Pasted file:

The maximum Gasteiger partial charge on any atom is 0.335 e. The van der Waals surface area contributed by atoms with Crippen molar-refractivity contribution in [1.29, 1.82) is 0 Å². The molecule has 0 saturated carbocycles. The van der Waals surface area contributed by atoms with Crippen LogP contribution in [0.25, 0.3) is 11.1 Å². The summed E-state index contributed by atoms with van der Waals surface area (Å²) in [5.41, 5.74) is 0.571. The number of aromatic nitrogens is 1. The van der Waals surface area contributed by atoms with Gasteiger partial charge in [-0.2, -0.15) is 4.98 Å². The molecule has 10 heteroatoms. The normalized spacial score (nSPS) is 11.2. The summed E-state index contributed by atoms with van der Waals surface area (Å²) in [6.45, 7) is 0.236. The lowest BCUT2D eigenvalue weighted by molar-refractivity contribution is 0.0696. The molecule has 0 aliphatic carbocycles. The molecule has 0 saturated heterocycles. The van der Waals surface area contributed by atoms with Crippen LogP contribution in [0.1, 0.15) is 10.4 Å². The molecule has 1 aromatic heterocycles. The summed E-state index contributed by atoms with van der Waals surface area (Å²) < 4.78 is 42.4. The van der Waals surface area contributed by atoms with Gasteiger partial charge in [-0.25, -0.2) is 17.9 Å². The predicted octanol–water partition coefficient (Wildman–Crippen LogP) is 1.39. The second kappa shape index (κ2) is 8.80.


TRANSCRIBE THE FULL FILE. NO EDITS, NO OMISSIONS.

The maximum Gasteiger partial charge on any atom is 0.335 e. The van der Waals surface area contributed by atoms with Crippen molar-refractivity contribution in [1.29, 1.82) is 0 Å². The molecule has 0 saturated carbocycles. The van der Waals surface area contributed by atoms with Crippen LogP contribution in [0.25, 0.3) is 11.1 Å². The summed E-state index contributed by atoms with van der Waals surface area (Å²) in [5.41, 5.74) is 0.571. The number of aromatic nitrogens is 1. The van der Waals surface area contributed by atoms with Gasteiger partial charge in [-0.2, -0.15) is 4.98 Å². The molecule has 10 heteroatoms. The normalized spacial score (nSPS) is 11.2. The summed E-state index contributed by atoms with van der Waals surface area (Å²) in [6.45, 7) is 0.236. The lowest BCUT2D eigenvalue weighted by molar-refractivity contribution is 0.0696. The molecule has 0 aliphatic carbocycles. The molecule has 0 saturated heterocycles. The van der Waals surface area contributed by atoms with Crippen LogP contribution in [0.1, 0.15) is 10.4 Å². The molecule has 1 aromatic heterocycles. The summed E-state index contributed by atoms with van der Waals surface area (Å²) < 4.78 is 42.4. The van der Waals surface area contributed by atoms with Gasteiger partial charge in [-0.25, -0.2) is 17.9 Å². The predicted octanol–water partition coefficient (Wildman–Crippen LogP) is 1.39. The second kappa shape index (κ2) is 8.80.